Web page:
Or, because it asks of us some discipline; and we humans are notorious for presuming to prefer the comfort of familiarity, even if it happens to hurt.
Or, because it is a religious idea, and if I can't do it immediately I must lack faith; and besides, I am not a religious person.
Or, we ask, "Why me ?" As if we were somehow singled out for unique and special treatment that no one else has ever experienced. Indeed, for some of us, our special chosenness for suffering may be the only specialness we feel.
There is a story in the Buddhist literature about a lady who comes to the Buddha to ask that her suffering be taken away, for her child has just died. Buddha says to her, "I will take your suffering away; but first I want you to go through the village and ask until you find someone who has never lost a loved one."
She goes through the village asking, "Anyone not have someone die ?" She comes back to the Buddha and says, "Thank you."
But there is a way not to suffer. It may be possible to hear it anew by hearing it from a different point of view. This is one of the values of inter-religious studies. It often gives us alternate language, ideas, ways of looking and saying, that open up things we already know in some new ways.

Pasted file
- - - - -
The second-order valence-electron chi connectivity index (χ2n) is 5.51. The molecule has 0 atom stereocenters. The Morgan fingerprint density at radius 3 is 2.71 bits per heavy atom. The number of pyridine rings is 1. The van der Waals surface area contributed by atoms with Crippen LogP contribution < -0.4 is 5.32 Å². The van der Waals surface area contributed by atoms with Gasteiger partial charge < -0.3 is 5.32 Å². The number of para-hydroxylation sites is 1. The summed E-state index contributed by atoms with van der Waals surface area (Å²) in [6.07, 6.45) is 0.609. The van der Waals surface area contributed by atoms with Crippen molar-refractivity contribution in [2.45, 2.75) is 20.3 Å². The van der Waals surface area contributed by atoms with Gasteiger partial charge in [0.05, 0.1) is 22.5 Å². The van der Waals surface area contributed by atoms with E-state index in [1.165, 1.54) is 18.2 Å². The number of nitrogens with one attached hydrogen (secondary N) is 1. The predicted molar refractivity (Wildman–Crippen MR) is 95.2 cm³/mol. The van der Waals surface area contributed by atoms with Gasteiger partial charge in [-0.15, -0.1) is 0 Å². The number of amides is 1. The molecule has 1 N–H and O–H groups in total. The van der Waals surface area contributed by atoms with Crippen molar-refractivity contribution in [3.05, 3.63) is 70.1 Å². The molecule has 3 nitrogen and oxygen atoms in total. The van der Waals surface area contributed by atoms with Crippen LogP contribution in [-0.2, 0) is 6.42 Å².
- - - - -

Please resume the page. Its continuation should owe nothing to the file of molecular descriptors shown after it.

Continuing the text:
Siddhartha Gautama Shakyamuni Buddha began with the recognition that all life entails pain. From the pain of birth to the pain of death; accident, injury, disease, aging, dying. But also hurt feelings, disappointment, not getting what you want . . . and getting it. Fear of what will or won't happen. And also loss; all of the ways in which those ragged holes get torn in the fabric of our lives and the poignant pain of the missing, missing other. The death, abandonment, leaving and changing of loved ones. And, of course our empathy and compassion for all of the above when they happen to those with whom we identify.